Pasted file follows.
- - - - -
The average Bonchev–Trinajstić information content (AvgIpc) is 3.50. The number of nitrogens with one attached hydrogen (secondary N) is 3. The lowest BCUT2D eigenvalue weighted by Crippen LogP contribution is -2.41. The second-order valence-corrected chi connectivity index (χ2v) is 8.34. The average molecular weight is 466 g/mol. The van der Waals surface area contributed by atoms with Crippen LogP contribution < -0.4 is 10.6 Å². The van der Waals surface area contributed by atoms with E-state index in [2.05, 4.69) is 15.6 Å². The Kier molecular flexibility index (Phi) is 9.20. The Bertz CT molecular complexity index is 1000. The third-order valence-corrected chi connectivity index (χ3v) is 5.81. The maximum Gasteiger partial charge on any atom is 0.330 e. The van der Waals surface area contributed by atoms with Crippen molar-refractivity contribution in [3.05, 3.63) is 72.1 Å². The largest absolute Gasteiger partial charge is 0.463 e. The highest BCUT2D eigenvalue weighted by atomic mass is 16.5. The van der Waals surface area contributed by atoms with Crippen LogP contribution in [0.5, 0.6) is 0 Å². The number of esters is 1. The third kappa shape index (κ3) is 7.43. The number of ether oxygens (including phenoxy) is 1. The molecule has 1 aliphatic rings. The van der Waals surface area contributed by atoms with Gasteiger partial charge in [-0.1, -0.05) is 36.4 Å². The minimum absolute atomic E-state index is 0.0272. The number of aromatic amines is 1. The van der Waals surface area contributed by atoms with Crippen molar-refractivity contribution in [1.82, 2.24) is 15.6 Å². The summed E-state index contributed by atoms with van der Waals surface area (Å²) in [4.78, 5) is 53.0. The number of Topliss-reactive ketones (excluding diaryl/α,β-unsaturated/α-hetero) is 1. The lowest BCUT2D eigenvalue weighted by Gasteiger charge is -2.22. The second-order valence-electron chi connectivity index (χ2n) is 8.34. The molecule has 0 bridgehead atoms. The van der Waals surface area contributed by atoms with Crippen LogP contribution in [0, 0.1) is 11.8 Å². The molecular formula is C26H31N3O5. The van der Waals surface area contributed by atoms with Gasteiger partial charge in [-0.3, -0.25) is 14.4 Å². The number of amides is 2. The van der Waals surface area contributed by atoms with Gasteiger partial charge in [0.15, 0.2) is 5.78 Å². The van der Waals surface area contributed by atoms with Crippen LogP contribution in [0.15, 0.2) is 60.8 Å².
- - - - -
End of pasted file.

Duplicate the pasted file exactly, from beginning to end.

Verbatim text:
The average Bonchev–Trinajstić information content (AvgIpc) is 3.50. The number of nitrogens with one attached hydrogen (secondary N) is 3. The lowest BCUT2D eigenvalue weighted by Crippen LogP contribution is -2.41. The second-order valence-corrected chi connectivity index (χ2v) is 8.34. The average molecular weight is 466 g/mol. The van der Waals surface area contributed by atoms with Crippen LogP contribution < -0.4 is 10.6 Å². The van der Waals surface area contributed by atoms with E-state index in [2.05, 4.69) is 15.6 Å². The Kier molecular flexibility index (Phi) is 9.20. The Bertz CT molecular complexity index is 1000. The third-order valence-corrected chi connectivity index (χ3v) is 5.81. The maximum Gasteiger partial charge on any atom is 0.330 e. The van der Waals surface area contributed by atoms with Crippen molar-refractivity contribution in [3.05, 3.63) is 72.1 Å². The largest absolute Gasteiger partial charge is 0.463 e. The highest BCUT2D eigenvalue weighted by atomic mass is 16.5. The van der Waals surface area contributed by atoms with Crippen LogP contribution in [0.5, 0.6) is 0 Å². The number of esters is 1. The third kappa shape index (κ3) is 7.43. The number of ether oxygens (including phenoxy) is 1. The molecule has 1 aliphatic rings. The van der Waals surface area contributed by atoms with Gasteiger partial charge in [-0.1, -0.05) is 36.4 Å². The minimum absolute atomic E-state index is 0.0272. The number of aromatic amines is 1. The van der Waals surface area contributed by atoms with Crippen molar-refractivity contribution in [1.82, 2.24) is 15.6 Å². The summed E-state index contributed by atoms with van der Waals surface area (Å²) in [4.78, 5) is 53.0. The number of Topliss-reactive ketones (excluding diaryl/α,β-unsaturated/α-hetero) is 1. The lowest BCUT2D eigenvalue weighted by Gasteiger charge is -2.22. The second-order valence-electron chi connectivity index (χ2n) is 8.34. The molecule has 0 bridgehead atoms. The van der Waals surface area contributed by atoms with Crippen LogP contribution in [0, 0.1) is 11.8 Å². The molecular formula is C26H31N3O5. The van der Waals surface area contributed by atoms with Gasteiger partial charge in [-0.3, -0.25) is 14.4 Å². The number of amides is 2. The van der Waals surface area contributed by atoms with Gasteiger partial charge in [0.15, 0.2) is 5.78 Å². The van der Waals surface area contributed by atoms with Crippen LogP contribution in [0.15, 0.2) is 60.8 Å².